Containership Charter Rates Rising.
Containership charter rates are rallying as ocean carriers scramble for tonnage in response to a stronger-than-expected rebound in cargo volumes as the industry emerges from its deepest recession. The surge in ocean freight rates on the key Asia-Europe and trans-Atlantic routes since the turn of the year is encouraging charter ship-owners to hold out for better terms.
Larger vessels are leading the rally but all ship sizes, including feeder ships, have benefited from higher carrier demand in recent weeks.
A gearless Panamax vessel with 3,500 20-foot equivalent units capacity is earning $7,000 a day, up 19 percent from $5,450 in December and $425 above the 2009 average, according to London shipbroker Clarkson.
Rates for larger ships have risen even more sharply, reflecting higher cargo demand on the major long haul routes. French carrier CMA CGM, for example, reportedly paid $13,500 a day in February to extend the charter of a 7,000-TEU vessel for 12 months compared with $8,500, which similar-sized ships were fetching in November.
Smaller vessels, which have lagged the rally, are now commanding fatter fees in response to increased demand for tonnage in regional and feeder markets. A 2,500-TEU ship on a two year charter is fetching $6,696 a day compared with $4,912 at the beginning of the year, according to the Hamburg Shipbrokers' Association.
A 1,100-TEU ship is earning $4,325 a day for a 12 month charter against $3,976 in the first week of January and a 1,700-TEU vessel is going for $4,671 a day for a one year fixture compared with $4,130 at the start of the year.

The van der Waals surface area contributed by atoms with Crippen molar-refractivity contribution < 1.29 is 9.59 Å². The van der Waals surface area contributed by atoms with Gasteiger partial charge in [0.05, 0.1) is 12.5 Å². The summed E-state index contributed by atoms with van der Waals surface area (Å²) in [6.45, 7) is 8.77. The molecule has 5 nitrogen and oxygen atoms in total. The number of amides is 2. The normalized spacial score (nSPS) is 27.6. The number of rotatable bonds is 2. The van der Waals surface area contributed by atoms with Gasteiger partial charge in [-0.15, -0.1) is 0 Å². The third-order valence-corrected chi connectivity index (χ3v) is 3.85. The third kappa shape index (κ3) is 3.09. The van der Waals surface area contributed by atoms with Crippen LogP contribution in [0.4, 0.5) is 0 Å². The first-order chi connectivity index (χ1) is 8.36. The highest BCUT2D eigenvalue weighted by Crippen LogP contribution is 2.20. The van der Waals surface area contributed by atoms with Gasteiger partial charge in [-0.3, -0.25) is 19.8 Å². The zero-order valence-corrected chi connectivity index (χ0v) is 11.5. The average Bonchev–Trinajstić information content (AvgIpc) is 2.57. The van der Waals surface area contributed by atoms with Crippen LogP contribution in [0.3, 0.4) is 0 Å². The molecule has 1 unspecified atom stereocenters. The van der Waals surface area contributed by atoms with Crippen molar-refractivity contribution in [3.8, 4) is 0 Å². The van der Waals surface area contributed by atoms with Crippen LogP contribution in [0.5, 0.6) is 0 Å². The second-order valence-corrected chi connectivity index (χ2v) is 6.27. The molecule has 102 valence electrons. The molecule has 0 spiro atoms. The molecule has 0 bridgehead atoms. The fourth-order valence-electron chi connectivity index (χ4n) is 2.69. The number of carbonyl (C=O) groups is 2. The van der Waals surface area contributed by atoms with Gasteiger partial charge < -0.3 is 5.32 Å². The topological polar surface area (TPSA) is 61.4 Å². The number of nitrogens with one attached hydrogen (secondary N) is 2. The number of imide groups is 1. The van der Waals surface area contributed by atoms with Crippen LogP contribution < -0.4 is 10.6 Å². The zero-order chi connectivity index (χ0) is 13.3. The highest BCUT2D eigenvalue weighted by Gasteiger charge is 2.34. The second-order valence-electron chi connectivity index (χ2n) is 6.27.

The Hamburg Shipbrokers Association's closely watched ConTex index rose to 281 this week from 239 in early January.
The rally still leaves charter rates well adrift of levels seen during the 2006-2008 bull market. The $7,000 daily rate for a 3,500-TEU ship compares with an average of $26,125 in 2008 and the $29,958 peak in 2007, according to Clarkson.
The recent upturn also is too little and too late to help owners that chartered out their vessels during the bear market of the past eighteen months or have been forced by cash strapped major carriers like Hapag-Lloyd, Zim and Chile's CSAV to significantly reduce rate. As a result, charter owners are struggling to make money. Euroseas, a Nasdaq-listed ship-owner, has covered around 45 percent of the capacity of its nine container ships for the year at rates that "just about" cover operating costs. By contrast, 100 percent of its bulk carrier capacity has been covered and at profitable levels.
But the rate rally and increasing carrier demand have boosted sentiment across the charter sector, prompting owners like Germany's Dr. Peters to recently re-activate five ships of 600 TEUs-1,500 TEUs capacity.